The Battle of Riachuelo or simply Battle of Riachuelo, Fought to June 11 of 1865 on the banks of Riachuelo stream, A stream of Paraguay River, province of Corrientes in Argentina.
This is regarded by military historians as the most important battles of Paraguayan War (1864-1870).
The Brazilian forces in the battle of Riachuelo were comprised of a corvette, a steamer and seven gunboats
|Amazonas||1050||300||1 70 lb and 5 68 lb||Corvette-Flagship|
|Belmonte||602||120||1 70 lb, 3 68 lb and 4 32 lb||Gunboat|
|Jequitinhonha||647||130||2 68 lb and 5 32 lb||Steamer|
|Beberibe||637||130||1 68 lb and 6 32 lb||
|Parnaíba||602||120||1 70 Lb, 2 68 lb and 4 32 lb||Gunboat|
|Ipiranga||325||70||7 30 lb||Gunboat|
|Araguari||415||80||2 68 lb and 2 32 lb||Gunboat|
|Iguatemi||406||80||3 68 lb and 2 32 lb||Gunboat|
|Mearim||415||100||3 68 lb and 4 32 lb|
Republic of ParaguayEdit
|Tacuarí||620||120||2 68 lb and 6 32 lb|
|Ygureí||650||130||3 68 lb and 4 32 lb|
|Marquez de Olinda||300||80||4 18 lb||Captured from Brazil earlier in the war|
|Salto Guairá||300||70||4 18 lb|
|Paraguarí||730||130||2 68 lb and 6 32 lb|
|Yporá||300||80||4 guns||Gun rates unavailable|
|Yberá||Out of battle due a problem of engine|
|Pirabebé||150||60||1 18 lb|
|2 Chatas||40||1 80 lb gun each||Barges - Towed|
|5 Chatas||35||1 68 lb each||Barges - Towed|
|Shore troops||22 32 lb and two congreve batteries||Shore troops|
The basin Rio de la Plata was strategic for communications between the Atlantic Ocean and the eastern forts in Andes foothills. The transport of people, animals and goods was done by the rivers, since almost no roads until the second half of twentieth century. The country that controls the navigation of its rivers, but above its mouth, would control the interior of the territory and its economy.
Paraguay had no direct outlet to the sea, since the bowl was in the hands of Argentina and Uruguay, the latter in constant dispute between the interests of the Republic of Argentina and Empire of Brazil. For this reason, the most important fortifications of Paraguay had been erected on the banks of the lower course of the river Paraguay.
At the beginning of the conflict, the Paraguayan troops had occupied areas of then-province of Mato Grosso ( current state of Mato Grosso do Sul) in the Empire of Brazil and the Republic of Argentina. If he won the battle of Riachuelo, could navigate freely through the Paraguay River, down the Parana River, conquer Montevideo at Uruguay and, from there, then occupy the province of Rio Grande do Sul. This would be so great Paraguay, because would open the Atlantic for trade with other nations.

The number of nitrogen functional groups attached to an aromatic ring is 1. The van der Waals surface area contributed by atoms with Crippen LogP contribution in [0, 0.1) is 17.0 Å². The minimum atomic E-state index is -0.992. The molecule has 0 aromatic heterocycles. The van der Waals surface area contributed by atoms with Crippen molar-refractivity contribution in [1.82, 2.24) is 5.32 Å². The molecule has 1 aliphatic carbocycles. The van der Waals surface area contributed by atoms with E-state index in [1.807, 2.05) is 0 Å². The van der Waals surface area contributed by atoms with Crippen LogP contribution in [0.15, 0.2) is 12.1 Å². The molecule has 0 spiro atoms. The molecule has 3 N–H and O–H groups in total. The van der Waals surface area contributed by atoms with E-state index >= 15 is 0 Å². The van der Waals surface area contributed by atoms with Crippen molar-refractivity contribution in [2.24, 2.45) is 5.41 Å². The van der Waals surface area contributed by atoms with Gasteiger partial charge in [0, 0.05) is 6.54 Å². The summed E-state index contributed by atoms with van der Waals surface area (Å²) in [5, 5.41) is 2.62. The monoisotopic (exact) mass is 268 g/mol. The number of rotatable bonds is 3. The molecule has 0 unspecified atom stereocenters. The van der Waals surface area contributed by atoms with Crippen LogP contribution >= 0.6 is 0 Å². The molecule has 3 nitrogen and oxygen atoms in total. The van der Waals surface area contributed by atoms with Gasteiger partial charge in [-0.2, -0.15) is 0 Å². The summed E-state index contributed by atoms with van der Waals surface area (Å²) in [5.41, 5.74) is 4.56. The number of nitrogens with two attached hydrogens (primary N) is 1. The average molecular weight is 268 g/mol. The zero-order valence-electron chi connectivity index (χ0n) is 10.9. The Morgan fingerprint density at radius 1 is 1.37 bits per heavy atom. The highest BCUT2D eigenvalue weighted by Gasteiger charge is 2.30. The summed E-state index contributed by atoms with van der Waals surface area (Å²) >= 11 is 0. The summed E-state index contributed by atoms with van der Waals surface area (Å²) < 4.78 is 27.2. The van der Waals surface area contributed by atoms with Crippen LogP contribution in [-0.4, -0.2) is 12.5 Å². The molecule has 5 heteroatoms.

The Battle of RiachueloEditThe Paraguayan fleet left humaita on the night of June 10, 1865, headed to the port of Corrientes. López had given specific orders that they should approach stealthly the docked Brazilian steamers before sunrise and board them, thus leaving the ground Brazilian forces bereft of their navy early on during the war. For this, López sent nine steamers, Tacuarí, Ygureí, Marqués de Olinda, Paraguarí, Salto Guairá, Rio Apa, Yporá, Pirabebé and Yberá; under the command of Captain Meza who was aboard the Tacuarí. However, some two leagues after leaving Humaitá, upon reaching a point known as Nuatá-pytá, the engine of the Yberá broke down. After losing some hours in an attempt to fix it, it was decided to continue with only the remaining 8 steamers.
The fleet arrived at Corrientes afer sunrise, however, due to a dense fog, the plan was still executable since most, if not all, Brazilian forces where still on land. However, Captain Meza, not following López'es orders, ordered that instead of approaching and boarding the docked steamer, the fleet was to continue down the river and fire at the camp and docked vessels as they passed by. This new course of action proved catastrophic.
The Paraguayans passed in a line parallel to the Brazilian fleet and continued down the stream. Upon Captain Meza's order, the entire fleet opened fire on the docked Brazilian steamers. The land troops hastily, upon realization that they were under attacked, boarded their own ships and began returning fire. One of the Paraguayan steamers was hit in the boiler and one of the "chatas" was damaged as well. Once out of range, they turned upstream and anchored the chatas, forming a line in a very narrow part of the river. This was intended to trap the Brazilian fleet.